Table 4

Knockdown of claudin 1 protein in human breast cancer cells resulted in differential expression of EMT related genes

Symbol

Description

Fold regulation

Up regulated genes

BMP7

Bone morphogenetic protein 7

21.23

SERPINE1

Serpin peptidase inhibitor, clade E, member 1

20.75

SPP1

Secreted phosphoprotein 1

9.68

Down regulated genes

TCF4

Transcription factor 4

-4.17

SNAI2

Snail homolog 2 (Drosophila)

-3.31

CALD1

Caldesmon 1

-2.51

FOXC2

Forkhead box C2

-2.23

RNA from 2 control clones were pooled and compared in triplicate with RNA from 2 claudin 1 knockdown clones. Template cDNA samples (25ng) were applied to each real-time PCR reaction on the human epithelial to mesenchymal transition (EMT) PCR array (SA Biosciences). Only those genes whose expression was significantly (p<0.02) differentially expressed (>2 fold) are listed.

Figure 6

Silencing of claudin 1 in HBC cells altered expression of genes involved in EMT. Expression of genes historically linked to EMT was assessed in BT-20 HBC cells in which claudin 1 was knocked down using real-time PCR arrays. Five housekeeping genes were used as controls for each gene expression calculation. Only genes significantly (p<0.02) differentially expressed >2 fold are shown.

Discussion

Based on the observation that claudin 1 is down regulated or absent in invasive HBC [19, 20, 21, 22], and that an absence of claudin 1 was shown to correlate with poor prognosis and shorter patient survival time [23], it has been speculated that claudin 1 could be a putative tumor suppressor in breast cancer. However, these studies, including those from our laboratory, were carried out on breast tumors of mixed pathological lesions. Moreover, when the breast cancers were grouped according to ER status, we observed that not only was the frequency of claudin 1 expression significantly higher in the ER-ve cancers but that a higher level of the protein was also associated with the BLBC subtype; the latter has recently been confirmed by a report by Lu et al., [32] as well as our present study. Additionally, in The Cancer Genome Atlas (TCGA) breast carcinoma provisional dataset, RNAseq analysis has shown claudin 1 to be up regulated in 17/81 (21%) of basal-like tumors compared with 2/324 (<1%) of luminal A/B cases [33]. Since BLBCs are usually mesenchymal in phenotype and high claudin 1 is generally associated with epithelial phenotype, this result was unexpected. However high endogenous claudin 1 levels have also been observed in HBC cell lines as in the case of the BT-20 cell line and several other basal-like cell lines such as HCC1143, and HCC1937 [34]. It is possible that in these breast cancer cells, claudin 1 has a different function.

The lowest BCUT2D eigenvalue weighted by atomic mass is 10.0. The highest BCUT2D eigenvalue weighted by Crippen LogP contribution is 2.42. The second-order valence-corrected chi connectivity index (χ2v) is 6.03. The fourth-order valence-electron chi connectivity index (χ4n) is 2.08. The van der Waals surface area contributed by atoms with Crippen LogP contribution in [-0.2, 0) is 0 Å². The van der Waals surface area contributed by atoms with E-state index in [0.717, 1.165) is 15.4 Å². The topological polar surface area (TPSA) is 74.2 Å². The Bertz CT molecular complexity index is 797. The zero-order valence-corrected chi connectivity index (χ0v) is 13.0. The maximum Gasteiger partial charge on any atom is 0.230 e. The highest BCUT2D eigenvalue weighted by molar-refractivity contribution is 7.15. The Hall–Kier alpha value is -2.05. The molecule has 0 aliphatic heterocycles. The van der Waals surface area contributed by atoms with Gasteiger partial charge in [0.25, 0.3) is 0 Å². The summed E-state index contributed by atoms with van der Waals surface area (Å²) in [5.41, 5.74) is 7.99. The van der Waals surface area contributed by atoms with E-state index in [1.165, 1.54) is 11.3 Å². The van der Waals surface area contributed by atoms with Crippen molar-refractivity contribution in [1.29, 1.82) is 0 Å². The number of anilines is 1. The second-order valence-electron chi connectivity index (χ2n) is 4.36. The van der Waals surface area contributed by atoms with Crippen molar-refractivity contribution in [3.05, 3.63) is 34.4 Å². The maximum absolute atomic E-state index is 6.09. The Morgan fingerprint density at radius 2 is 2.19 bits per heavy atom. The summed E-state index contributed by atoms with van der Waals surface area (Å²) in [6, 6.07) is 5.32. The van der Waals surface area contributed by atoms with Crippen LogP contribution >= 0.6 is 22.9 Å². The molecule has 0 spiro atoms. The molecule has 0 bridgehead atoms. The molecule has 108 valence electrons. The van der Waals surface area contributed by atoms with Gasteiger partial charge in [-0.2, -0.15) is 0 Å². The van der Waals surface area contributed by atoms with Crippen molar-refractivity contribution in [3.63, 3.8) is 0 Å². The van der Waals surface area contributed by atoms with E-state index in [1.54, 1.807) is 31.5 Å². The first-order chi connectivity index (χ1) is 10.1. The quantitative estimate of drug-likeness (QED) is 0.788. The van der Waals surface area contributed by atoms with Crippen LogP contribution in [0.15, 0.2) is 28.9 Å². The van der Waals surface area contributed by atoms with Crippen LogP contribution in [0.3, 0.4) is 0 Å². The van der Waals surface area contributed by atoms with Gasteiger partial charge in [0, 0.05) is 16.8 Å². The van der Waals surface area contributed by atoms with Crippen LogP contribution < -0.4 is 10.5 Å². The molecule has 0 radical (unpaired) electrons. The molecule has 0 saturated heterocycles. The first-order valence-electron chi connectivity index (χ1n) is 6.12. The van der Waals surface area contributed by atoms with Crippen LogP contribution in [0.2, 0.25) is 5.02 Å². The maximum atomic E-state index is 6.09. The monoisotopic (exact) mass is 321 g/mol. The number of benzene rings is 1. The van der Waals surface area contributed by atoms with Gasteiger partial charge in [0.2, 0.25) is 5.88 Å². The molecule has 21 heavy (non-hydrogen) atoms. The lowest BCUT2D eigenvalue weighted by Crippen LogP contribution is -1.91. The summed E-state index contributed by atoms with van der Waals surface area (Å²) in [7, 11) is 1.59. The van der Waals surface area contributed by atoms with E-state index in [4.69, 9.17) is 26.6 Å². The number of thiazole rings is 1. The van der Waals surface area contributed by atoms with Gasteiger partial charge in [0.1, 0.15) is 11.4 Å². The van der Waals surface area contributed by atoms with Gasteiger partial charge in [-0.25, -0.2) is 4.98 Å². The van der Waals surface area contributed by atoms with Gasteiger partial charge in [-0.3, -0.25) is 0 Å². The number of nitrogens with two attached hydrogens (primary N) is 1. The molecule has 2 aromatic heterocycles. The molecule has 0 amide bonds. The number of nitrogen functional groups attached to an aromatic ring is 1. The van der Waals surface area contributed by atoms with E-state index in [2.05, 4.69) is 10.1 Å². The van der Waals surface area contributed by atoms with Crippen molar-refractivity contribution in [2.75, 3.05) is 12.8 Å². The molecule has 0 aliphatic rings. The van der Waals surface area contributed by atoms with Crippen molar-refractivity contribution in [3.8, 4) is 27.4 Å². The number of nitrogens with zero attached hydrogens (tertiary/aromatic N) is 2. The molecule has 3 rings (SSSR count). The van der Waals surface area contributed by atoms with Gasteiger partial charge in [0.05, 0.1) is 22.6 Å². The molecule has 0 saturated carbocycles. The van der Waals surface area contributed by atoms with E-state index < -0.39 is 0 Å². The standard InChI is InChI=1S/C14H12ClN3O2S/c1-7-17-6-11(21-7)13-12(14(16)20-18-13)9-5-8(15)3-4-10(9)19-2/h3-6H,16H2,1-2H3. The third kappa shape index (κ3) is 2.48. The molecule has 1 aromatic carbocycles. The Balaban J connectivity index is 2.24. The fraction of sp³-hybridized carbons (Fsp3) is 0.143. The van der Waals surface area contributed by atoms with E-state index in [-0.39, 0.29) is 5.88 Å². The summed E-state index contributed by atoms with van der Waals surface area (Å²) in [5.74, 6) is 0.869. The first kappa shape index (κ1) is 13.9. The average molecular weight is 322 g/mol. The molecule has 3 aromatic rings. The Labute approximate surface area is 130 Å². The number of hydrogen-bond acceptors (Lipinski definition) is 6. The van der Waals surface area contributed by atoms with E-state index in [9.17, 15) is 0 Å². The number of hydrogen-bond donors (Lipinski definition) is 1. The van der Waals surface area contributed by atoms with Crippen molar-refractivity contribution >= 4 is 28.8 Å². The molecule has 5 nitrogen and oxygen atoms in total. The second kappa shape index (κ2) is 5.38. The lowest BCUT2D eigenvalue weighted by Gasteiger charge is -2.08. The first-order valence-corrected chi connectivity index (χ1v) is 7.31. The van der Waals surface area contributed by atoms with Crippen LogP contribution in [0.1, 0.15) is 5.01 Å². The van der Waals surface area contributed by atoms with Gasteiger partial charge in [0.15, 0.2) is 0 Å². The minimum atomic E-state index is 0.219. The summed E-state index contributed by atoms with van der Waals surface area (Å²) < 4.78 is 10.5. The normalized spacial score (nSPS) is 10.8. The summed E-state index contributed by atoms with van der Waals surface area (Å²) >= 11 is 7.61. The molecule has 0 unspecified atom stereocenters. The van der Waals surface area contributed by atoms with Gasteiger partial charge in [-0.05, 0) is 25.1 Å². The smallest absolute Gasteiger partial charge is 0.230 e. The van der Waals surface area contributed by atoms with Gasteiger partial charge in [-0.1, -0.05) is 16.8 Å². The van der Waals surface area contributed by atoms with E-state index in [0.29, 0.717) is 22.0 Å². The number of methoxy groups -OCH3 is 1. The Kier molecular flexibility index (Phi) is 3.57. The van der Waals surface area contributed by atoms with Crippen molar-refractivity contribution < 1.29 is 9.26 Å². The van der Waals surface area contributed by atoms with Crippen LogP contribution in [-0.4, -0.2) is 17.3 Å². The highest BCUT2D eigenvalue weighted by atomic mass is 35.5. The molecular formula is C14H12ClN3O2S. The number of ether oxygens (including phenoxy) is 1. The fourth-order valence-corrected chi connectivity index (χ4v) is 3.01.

An important finding of the present study was the significant association between claudin 1 and patient age. BLBC derived from women over 55 years of age were more likely to exhibit high claudin 1 expression. The significance of this observation is not known, but it is plausible that increased claudin 1 levels in these women may be related to decreased hormonal levels generally associated with the post-menopausal stage in a woman's life. As we have previously shown, there is a positive association between claudin 1 expression and ER-ve breast cancers [19]. Thus, the relationship between estrogen and claudin 1 warrants further examination.

The present study also reveals a significant positive relationship between claudin 1 and claudin 4. However, interestingly, no significant association between claudin 4 and patient age was established suggesting that claudin 1 may have a unique role independent of claudin 4.

We also observed that mislocalization of claudin 1 to the cytoplasm was a frequent occurrence in BLBC. Such mislocalization of claudin 1 in the cytoplasm is not unique to breast cancer, as indeed there have been several recent reports of claudin 1 mislocalization in the cytoplasm, and in some cases, the nucleus, in a number of other cancers including melanomas, colon, and oral squamous and colon cancer [11, 16, 17, 18, 35]. In these cancers, claudin 1 mislocalization was shown to increase the invasiveness of the cancer cells [11, 16, 17, 18, 35]. This observation leads us to speculate that it is possible that cytoplasmic claudin 1 may have a different function from membranous claudin 1, as mislocalization of a number of membrane and subcellular proteins to the cytoplasm in some studies has been shown to impart tumorigenicity [36, 37, 38, 39, 40].